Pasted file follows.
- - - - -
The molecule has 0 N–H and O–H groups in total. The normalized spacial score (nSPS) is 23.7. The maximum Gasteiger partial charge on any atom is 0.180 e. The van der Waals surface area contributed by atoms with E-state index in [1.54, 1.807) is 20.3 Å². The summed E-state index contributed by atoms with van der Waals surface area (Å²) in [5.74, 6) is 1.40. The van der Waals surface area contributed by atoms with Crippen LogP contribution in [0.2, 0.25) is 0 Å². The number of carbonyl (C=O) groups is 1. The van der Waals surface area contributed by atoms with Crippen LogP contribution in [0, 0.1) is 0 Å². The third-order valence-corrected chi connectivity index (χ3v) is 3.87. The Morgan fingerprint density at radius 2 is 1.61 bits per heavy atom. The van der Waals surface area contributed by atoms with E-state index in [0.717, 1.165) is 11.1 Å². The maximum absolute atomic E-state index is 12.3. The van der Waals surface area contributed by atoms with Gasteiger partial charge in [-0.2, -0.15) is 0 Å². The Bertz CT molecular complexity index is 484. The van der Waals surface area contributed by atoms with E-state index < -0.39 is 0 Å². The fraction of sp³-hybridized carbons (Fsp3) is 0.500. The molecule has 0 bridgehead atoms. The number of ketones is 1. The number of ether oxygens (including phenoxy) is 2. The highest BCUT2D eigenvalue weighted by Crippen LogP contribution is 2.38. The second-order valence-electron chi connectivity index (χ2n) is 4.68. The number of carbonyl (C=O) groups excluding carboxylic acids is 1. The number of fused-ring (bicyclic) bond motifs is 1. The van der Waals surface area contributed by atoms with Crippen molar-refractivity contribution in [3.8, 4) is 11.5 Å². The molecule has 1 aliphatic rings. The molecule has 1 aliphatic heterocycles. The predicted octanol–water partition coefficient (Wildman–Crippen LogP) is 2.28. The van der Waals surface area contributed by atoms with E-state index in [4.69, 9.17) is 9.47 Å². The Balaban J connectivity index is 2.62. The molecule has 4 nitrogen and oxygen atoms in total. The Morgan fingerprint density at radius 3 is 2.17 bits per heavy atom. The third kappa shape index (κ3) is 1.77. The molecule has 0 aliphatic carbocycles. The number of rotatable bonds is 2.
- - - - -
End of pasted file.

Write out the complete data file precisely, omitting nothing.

The molecule has 0 N–H and O–H groups in total. The normalized spacial score (nSPS) is 23.7. The maximum Gasteiger partial charge on any atom is 0.180 e. The van der Waals surface area contributed by atoms with E-state index in [1.54, 1.807) is 20.3 Å². The summed E-state index contributed by atoms with van der Waals surface area (Å²) in [5.74, 6) is 1.40. The van der Waals surface area contributed by atoms with Crippen LogP contribution in [0.2, 0.25) is 0 Å². The number of carbonyl (C=O) groups is 1. The van der Waals surface area contributed by atoms with Crippen LogP contribution in [0, 0.1) is 0 Å². The third-order valence-corrected chi connectivity index (χ3v) is 3.87. The Morgan fingerprint density at radius 2 is 1.61 bits per heavy atom. The van der Waals surface area contributed by atoms with E-state index in [0.717, 1.165) is 11.1 Å². The maximum absolute atomic E-state index is 12.3. The van der Waals surface area contributed by atoms with Gasteiger partial charge in [-0.2, -0.15) is 0 Å². The Bertz CT molecular complexity index is 484. The van der Waals surface area contributed by atoms with E-state index < -0.39 is 0 Å². The fraction of sp³-hybridized carbons (Fsp3) is 0.500. The molecule has 0 bridgehead atoms. The number of ketones is 1. The number of ether oxygens (including phenoxy) is 2. The highest BCUT2D eigenvalue weighted by Crippen LogP contribution is 2.38. The second-order valence-electron chi connectivity index (χ2n) is 4.68. The number of carbonyl (C=O) groups excluding carboxylic acids is 1. The number of fused-ring (bicyclic) bond motifs is 1. The van der Waals surface area contributed by atoms with Crippen molar-refractivity contribution in [3.8, 4) is 11.5 Å². The molecule has 1 aliphatic rings. The molecule has 1 aliphatic heterocycles. The predicted octanol–water partition coefficient (Wildman–Crippen LogP) is 2.28. The van der Waals surface area contributed by atoms with E-state index in [4.69, 9.17) is 9.47 Å². The Balaban J connectivity index is 2.62. The molecule has 4 nitrogen and oxygen atoms in total. The Morgan fingerprint density at radius 3 is 2.17 bits per heavy atom. The third kappa shape index (κ3) is 1.77. The molecule has 0 aliphatic carbocycles. The number of rotatable bonds is 2.